We seem to have someone (Dave Orbison) saying that Tim is going too far in attacking Corbyn, and another (David Evershed) who says he is leaning too far towards Labour, to the extent of being “Labour-Lite”. Both are wrong. Dave O is wrong because Blair is a figure of the past, while Corbyn is a hard leftist whose (extremely unlikely) election as Prime Minister would be dangerous. David E is worried that we are appearing too cloase to Labour to win over Tory voters. Yet Tim has clearly stated that he cannot work with Corbyn. So while Corbyn remains leader, there is no way he is going to lead our party into a Labour-led coalition. David E says we should “remain equi-distant” — no we should not, we should mark out our territory as a LIBERAL party. “Neither one thing nor the other, but somewhere in between” is not a good campaign slogan. If anything we are now being more distant from Labour than the Tories, as Tim doesn’t seem to have ruled out working with the Tories under their present leader. Any Tory scaremongering about a vote for the Lib Dems letting in Labour will not work with Corbyn as leader, simply because Labour under Corbyn is totally unelectable. This is a 1983 situation, not 1992. In 1983, the Alliance got over 25% of the vote against a very left-wing Labour Party (although Foot was not as left-wing as Corbyn; he was a libertarian socialist not a crypto-Marxist); unfortunately it was too evenly spread to win us many seats. With more effective targeting, we can do well in Tory-facing seats in 2020 with Corbyn leading Labour into the wilderness. I would be more concerned for the Lib Dems’ prospects if Owen Smith won. And the people the Lib Dems are trying to woo from Labour are the ones who are closer to our thinking; it’s only “entryism” if they have ideas that are antithetical to the party mainstream.

  • Basic problem is this –

    Lib Dems spent 13 years railing against the Blair Govt and presented themselves as to the Left of New Labour. They then went into Coalition with the Tories and presided over austerity cuts, bedroom tax, bombing Libya et al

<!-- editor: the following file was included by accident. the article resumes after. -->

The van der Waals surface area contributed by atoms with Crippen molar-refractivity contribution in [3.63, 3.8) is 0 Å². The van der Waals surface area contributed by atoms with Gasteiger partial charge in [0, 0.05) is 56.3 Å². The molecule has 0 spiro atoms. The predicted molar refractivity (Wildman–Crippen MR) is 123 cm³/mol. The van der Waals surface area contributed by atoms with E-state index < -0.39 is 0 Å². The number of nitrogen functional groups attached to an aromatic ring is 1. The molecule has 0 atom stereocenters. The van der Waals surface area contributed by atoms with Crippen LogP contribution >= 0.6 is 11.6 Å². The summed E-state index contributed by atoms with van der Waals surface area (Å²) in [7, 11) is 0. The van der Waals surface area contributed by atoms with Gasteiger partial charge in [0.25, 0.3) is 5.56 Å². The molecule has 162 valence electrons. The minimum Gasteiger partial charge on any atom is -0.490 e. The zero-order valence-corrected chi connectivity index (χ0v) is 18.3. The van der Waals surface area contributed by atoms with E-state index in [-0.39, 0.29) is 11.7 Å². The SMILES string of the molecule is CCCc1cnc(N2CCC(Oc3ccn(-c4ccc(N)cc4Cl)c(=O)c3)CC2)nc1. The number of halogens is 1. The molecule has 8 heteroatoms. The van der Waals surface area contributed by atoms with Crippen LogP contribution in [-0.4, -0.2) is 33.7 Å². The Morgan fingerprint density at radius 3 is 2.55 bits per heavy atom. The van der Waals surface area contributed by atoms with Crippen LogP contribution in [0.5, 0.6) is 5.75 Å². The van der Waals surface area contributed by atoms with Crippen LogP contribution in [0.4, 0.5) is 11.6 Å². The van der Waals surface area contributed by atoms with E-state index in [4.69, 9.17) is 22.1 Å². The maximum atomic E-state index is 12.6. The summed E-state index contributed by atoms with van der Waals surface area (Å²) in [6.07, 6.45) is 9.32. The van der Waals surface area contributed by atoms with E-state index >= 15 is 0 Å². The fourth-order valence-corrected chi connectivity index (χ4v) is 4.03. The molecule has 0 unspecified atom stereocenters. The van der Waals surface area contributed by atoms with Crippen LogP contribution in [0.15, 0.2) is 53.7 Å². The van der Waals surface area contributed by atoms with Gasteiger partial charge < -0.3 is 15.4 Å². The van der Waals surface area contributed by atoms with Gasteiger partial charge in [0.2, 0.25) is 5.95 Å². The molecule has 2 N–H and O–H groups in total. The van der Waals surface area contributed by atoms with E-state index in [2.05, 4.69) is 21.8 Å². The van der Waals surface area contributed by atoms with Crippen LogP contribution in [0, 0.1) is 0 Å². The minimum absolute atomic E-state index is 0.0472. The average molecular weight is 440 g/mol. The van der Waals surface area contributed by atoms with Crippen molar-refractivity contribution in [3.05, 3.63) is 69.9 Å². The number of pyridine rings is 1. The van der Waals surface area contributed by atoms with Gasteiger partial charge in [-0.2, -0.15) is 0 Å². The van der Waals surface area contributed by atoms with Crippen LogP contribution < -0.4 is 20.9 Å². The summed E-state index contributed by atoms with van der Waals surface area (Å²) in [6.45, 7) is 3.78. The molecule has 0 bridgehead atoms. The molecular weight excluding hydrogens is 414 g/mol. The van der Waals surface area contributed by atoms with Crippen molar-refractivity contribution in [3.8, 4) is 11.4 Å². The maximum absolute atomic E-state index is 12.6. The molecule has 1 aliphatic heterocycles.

Left of Centre voters will NEVER vote for the Lib Dems again. The party has lost 2/3 of voters and will never get them back.

  • Matt (Bristol) 20th Sep '16 - 8:07pm

    “Left of Centre voters will NEVER vote for the Lib Dems again.”

    Writing things in CAPITALS makes it REALLY true, doesn’t it?

    I readily appreciate that people who found the more left-ish bits of the party’s offering attractive find the coalition hard to swallow (I did) and hard to forgive. That’s natural, Clegg’s leadership of the party doesn’t wow everyone in retrospect.

    We probably have some way to go until this is put to the test in an election, but I am meeting Labour voters who are saying they are seriously considering voting LibDem in a General Election.

    This is firstly, because of Brexit and secondly, because of the indulgence of pretty much all of Labour MPs continually fighting like cats in a sack for power in their own party, at a time when some kind of organised, sustained and coherent scrutiny of the Tories is nakedly necessary.

    Now, the Lib Dems might not be the long-term beneficiaries of all of that, or it might only be in certain parts of the country. But NEVER is a bit absolute, don’t you think?

    Imposing your own views on imaginary others because they must, just must, all think like you, is pretty much what Clegg was doing when we got into this mess (‘They’ll see the good and honourable things I’m doing! I’ll be vindicated in 2015, I will, I will, I will… oops’).

  • Trolls – You don’t kick a dead dog. So stop showing us you’re terrified of our recovery.

  • Dave Orbison 20th Sep '16 - 8:58pm

    In the space of a few years the LibDem leadership have supported a Tory Coalition, then an equidistant one from Labour and Tory and now a ‘love in’ with Labour provided it is with Blairites.

    Is it any wonder they are tagged as political opportunists? So I wonder if Tim Farron wants Labour voters to support the LibDems will all 8 MPs sign a pledge not to form another Tory led coalition?

    No? Then there’s a problem. Yes, then the only thing to ask is what value that pledge?

  • Paul Holmes 20th Sep '16 - 9:32pm

    @Dave Orbison: “In the space of a few years the Labour Leadership and policies……….have gone from Blairite New Labour, to Brownite (whatever that was) to Millband to Left Wing Corbyn”. Which version do we believe in this week? Did Labour voters in 1997 think they were voting for Tuition Fees, ID cards and an Illegal War? What value can voters put in Labour pledges?